TORONTO (Reuters) - Biovail Corp said on Wednesday that it had agreed to settle a class-action suit brought about by a Canadian pension plan that dated back more than four years.
The country’s biggest publicly traded drugmaker said the compensation would be part of the amount that it agreed to when it settled a U.S. securities class action suit late last year.
At that time it agreed to a total settlement of $138 million. The settlement, which it estimated it would pay about $85 million after the resolution of insurance claims, centered on claims Biovail made regarding its two key products, Cardizem LA and Wellbutrin XL.
The deal extends to all shareholders who purchased shares between Feb 7 2003 and March 2, 2004.
The company said on Wednesday the agreement contains no admission of wrongdoing by the company or individual defendants named in the case.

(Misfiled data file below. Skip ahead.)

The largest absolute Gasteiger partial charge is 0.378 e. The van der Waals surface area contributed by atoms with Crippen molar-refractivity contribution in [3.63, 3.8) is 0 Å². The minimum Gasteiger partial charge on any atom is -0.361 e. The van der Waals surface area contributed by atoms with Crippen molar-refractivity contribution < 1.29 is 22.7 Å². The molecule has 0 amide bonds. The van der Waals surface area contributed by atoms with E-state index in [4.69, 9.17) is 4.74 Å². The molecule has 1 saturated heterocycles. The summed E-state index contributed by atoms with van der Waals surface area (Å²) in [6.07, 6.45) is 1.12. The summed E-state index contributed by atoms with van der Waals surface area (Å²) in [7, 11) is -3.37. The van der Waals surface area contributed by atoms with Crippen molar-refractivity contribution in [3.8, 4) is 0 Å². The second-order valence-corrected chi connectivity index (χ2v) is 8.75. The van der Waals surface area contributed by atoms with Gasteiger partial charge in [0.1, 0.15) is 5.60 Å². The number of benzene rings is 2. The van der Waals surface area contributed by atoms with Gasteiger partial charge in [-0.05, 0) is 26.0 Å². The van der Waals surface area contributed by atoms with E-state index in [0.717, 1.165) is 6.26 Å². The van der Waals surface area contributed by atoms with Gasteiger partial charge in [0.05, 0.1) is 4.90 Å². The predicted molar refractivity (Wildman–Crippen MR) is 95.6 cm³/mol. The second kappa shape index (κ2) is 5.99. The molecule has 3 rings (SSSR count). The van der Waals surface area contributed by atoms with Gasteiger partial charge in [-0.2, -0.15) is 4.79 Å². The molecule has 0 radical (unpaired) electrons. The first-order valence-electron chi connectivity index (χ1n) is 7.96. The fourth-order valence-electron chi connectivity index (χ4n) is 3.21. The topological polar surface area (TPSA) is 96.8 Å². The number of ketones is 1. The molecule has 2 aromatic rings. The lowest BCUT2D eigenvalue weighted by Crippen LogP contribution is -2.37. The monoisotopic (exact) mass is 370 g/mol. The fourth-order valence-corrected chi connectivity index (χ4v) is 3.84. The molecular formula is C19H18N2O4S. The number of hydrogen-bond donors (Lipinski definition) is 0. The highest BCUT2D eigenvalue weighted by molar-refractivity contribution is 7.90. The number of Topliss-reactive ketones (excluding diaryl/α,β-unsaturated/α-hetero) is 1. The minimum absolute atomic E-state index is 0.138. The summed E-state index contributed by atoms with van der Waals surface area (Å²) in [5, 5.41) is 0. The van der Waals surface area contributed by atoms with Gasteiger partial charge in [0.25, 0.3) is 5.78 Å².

Biovail still faces an inquiry from the U.S. Securities and Exchange Commission regulatory and criminal issues stemming from an October 2003 truck accident involving a shipment of its Wellbutrin drug, and Biovail’s disclosure of the impact of the accident on 2003 results.
Although the company reached a settlement with U.S. securities regulators recently, four current and former officers still face charges from the regulator.
Bill Wells, who was named the company’s new chief executive on Monday effective May 1, said settling the company’s extensive list of lawsuits was one of his top priorities in restoring the company’s financial stability as well as its credibility.
“We have an extraordinary amount of legal fees,” he told Reuters. “As we resolve those, our legal fees will go down and our cash base will improve.”
Reporting by Scott Anderson; editing by Renato Andrade